The outrage over the Chamber is especially amusing considering the role of foreigners in U.S. labor unions. According to the Center for Competitive Politics, close to half of the unions that are members of the AFL-CIO are international. One man's corporate commingling is another's union dues.Glenn Reynolds reminds us of the uninvestigated stories of how the Obama 2008 campaign deliberately set up a system where they wouldn't be able to stop donations from foreigners.
Unions and liberal groups are hardly cash poor this year in any case. The Campaign Media Analysis Group looked at the combined spending of candidates, their parties and outside groups and found that Democrats outspent Republicans $47.3 million to $40.8 million in a recent 60-day period.
Democrats claim only to favor "disclosure" of donors, but their legal intimidation attempts are the best argument against disclosure. Liberals want the names of business donors made public so they can become targets of vilification with the goal of intimidating them into silence. A CEO or corporate board is likely to think twice about contributing to a campaign fund if the IRS or prosecutors might come calling. If Democrats can reduce business donations in the next three weeks, they can limit the number of GOP challengers with a chance to win and reduce Democratic Congressional losses.
The strategy got a test drive in Minnesota earlier this year after Target Corporation donated $100,000 cash and $50,000 of in-kind contributions to an independent group that ran ads supporting the primary candidacy of Republican gubernatorial candidate Tom Emmer. MoveOn.org accused the company of being anti-gay, organized a petition, and crafted a TV ad urging shoppers to boycott Target stores. Target made no further donations, and other companies that once showed an interest have since declined to contribute.
If they can't use that sort of intimidation to stop corporate giving to help Republicans, they'll try to use government regulators to shut down that opposition. And they hope that everyone will just ignore their own use of the same methods of funding their races. As John Hinderaker points out, one of the liberal outlets raising the alarm over supposed nefarious donations is the Center for American Progress, an independent group funded by unknown donors. When they do it, it's perfectly fine and above suspicion. But any group spending money to elect Republicans is clearly nefarious and worth federal investigations. It's quite a slippery approach to freedom of speech.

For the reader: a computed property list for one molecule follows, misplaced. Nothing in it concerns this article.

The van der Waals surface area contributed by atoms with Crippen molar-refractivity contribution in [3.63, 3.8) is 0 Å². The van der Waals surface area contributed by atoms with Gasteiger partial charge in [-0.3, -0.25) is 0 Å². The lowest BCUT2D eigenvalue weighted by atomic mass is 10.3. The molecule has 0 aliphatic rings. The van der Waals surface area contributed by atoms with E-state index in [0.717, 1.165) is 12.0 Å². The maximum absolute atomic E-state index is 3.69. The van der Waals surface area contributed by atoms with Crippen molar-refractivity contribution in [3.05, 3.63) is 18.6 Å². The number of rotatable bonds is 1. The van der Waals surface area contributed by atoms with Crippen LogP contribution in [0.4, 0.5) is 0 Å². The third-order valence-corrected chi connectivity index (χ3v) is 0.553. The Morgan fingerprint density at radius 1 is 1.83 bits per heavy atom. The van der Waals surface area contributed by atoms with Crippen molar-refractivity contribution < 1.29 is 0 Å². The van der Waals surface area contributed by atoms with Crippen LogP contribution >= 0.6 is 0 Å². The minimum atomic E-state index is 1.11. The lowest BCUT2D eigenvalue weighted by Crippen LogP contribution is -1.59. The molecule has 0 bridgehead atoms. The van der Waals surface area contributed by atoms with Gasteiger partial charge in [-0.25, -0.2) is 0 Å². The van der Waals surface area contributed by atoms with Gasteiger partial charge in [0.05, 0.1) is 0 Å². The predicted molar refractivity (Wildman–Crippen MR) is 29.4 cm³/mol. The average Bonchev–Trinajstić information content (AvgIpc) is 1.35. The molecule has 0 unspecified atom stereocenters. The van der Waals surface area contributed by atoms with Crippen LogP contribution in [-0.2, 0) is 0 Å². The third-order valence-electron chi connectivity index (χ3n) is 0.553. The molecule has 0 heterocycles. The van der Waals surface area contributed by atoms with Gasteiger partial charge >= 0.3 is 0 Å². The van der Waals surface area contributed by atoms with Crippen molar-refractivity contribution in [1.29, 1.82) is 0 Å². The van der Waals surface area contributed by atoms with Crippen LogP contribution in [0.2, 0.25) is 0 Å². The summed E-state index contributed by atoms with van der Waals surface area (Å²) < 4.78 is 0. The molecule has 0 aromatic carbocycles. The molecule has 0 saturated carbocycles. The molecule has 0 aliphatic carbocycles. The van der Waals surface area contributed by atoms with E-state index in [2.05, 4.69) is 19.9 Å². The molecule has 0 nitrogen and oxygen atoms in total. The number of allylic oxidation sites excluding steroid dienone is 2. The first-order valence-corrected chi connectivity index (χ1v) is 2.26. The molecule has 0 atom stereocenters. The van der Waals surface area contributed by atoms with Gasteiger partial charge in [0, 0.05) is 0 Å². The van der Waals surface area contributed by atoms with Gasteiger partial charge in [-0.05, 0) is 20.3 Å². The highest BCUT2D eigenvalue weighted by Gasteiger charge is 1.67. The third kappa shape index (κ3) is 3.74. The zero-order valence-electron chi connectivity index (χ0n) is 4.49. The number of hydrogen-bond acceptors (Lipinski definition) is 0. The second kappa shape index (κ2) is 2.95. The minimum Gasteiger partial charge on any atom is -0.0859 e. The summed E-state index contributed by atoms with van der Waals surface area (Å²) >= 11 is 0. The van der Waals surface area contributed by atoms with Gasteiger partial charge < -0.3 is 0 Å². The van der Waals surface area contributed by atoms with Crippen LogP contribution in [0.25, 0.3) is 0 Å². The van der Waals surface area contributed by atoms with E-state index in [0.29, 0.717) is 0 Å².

Timothy Carney has more on Obama's rank hypocrisy.
Obama likes to pretend he's running against greedy financial-industry millionaires, but look down the list of top donors in September, and you'll see partners and managers of hedge funds and private equity firms like Grosvenor Capital Management, Saturn Asset Management, and Chicago's Delaware Street Capital all giving the DNC the maximum. Other hedge-fund donors who give the max come from Bain Capital and the Tudor Investment Corporation....
Another deflection attempt by Democrats is to point to outside-group spending. This line of rhetoric deserves a response, too.
First, Barack Obama knows about outside spending by special interests: In 2008, the Service Employees International Union spent $27 million in independent expenditures to help Obama, while the United Auto Workers shelled out $4.9 million.
And this election, outside groups are spending big to save the Democratic majority, too. Jon Ward at the Daily Caller reported that three big labor unions will spend about $145 million to help Democrats this year, while EMILY's List and MoveOn.org plan to spend about $75 million.
Those expenditures bring pro-Democratic outside spending within striking distance of pro-Republican outside spending. Throw in the edge the official Democratic committees enjoy over the GOP committees, and you've got parity.
Turns out both parties are raising or benefiting from many millions of dollars from special interests and the wealthy. Democrats' poverty, it turns out, is mostly in poll numbers.